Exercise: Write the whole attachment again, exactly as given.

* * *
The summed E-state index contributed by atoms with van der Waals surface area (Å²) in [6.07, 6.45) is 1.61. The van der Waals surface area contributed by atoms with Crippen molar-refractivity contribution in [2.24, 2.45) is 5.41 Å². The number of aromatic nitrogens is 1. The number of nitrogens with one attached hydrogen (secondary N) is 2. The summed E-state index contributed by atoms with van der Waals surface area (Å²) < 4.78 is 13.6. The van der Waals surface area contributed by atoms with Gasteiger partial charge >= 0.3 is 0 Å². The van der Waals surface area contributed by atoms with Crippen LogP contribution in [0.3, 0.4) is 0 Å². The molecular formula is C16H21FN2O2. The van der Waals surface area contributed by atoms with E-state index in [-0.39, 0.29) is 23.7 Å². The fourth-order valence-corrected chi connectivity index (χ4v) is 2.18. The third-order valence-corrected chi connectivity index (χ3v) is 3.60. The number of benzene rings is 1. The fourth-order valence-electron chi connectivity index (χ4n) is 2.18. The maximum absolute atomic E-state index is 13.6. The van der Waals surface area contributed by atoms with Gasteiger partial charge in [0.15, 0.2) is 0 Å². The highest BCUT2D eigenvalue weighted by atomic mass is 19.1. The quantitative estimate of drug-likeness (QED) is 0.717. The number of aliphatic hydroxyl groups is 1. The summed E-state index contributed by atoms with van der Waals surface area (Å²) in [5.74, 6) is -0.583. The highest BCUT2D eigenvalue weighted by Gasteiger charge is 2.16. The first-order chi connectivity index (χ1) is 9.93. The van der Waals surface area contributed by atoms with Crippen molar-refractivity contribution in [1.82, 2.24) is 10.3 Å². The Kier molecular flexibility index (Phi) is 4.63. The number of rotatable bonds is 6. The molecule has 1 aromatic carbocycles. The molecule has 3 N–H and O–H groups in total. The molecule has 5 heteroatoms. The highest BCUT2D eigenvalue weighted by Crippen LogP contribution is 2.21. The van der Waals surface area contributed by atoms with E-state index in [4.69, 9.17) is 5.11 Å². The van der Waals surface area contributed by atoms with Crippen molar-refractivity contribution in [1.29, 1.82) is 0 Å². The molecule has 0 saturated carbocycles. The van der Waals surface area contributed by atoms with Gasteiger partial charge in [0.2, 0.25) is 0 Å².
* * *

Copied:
The summed E-state index contributed by atoms with van der Waals surface area (Å²) in [6.07, 6.45) is 1.61. The van der Waals surface area contributed by atoms with Crippen molar-refractivity contribution in [2.24, 2.45) is 5.41 Å². The number of aromatic nitrogens is 1. The number of nitrogens with one attached hydrogen (secondary N) is 2. The summed E-state index contributed by atoms with van der Waals surface area (Å²) < 4.78 is 13.6. The van der Waals surface area contributed by atoms with Gasteiger partial charge >= 0.3 is 0 Å². The van der Waals surface area contributed by atoms with Crippen LogP contribution in [0.3, 0.4) is 0 Å². The molecular formula is C16H21FN2O2. The van der Waals surface area contributed by atoms with E-state index in [-0.39, 0.29) is 23.7 Å². The fourth-order valence-corrected chi connectivity index (χ4v) is 2.18. The third-order valence-corrected chi connectivity index (χ3v) is 3.60. The number of benzene rings is 1. The fourth-order valence-electron chi connectivity index (χ4n) is 2.18. The maximum absolute atomic E-state index is 13.6. The van der Waals surface area contributed by atoms with Gasteiger partial charge in [0.15, 0.2) is 0 Å². The highest BCUT2D eigenvalue weighted by atomic mass is 19.1. The quantitative estimate of drug-likeness (QED) is 0.717. The number of aliphatic hydroxyl groups is 1. The summed E-state index contributed by atoms with van der Waals surface area (Å²) in [5.74, 6) is -0.583. The highest BCUT2D eigenvalue weighted by Gasteiger charge is 2.16. The first-order chi connectivity index (χ1) is 9.93. The van der Waals surface area contributed by atoms with Crippen molar-refractivity contribution in [1.82, 2.24) is 10.3 Å². The Kier molecular flexibility index (Phi) is 4.63. The number of rotatable bonds is 6. The molecule has 1 aromatic carbocycles. The molecule has 3 N–H and O–H groups in total. The molecule has 5 heteroatoms. The highest BCUT2D eigenvalue weighted by Crippen LogP contribution is 2.21. The van der Waals surface area contributed by atoms with E-state index in [4.69, 9.17) is 5.11 Å². The van der Waals surface area contributed by atoms with Crippen molar-refractivity contribution in [1.29, 1.82) is 0 Å². The molecule has 0 saturated carbocycles. The van der Waals surface area contributed by atoms with Gasteiger partial charge in [0.2, 0.25) is 0 Å².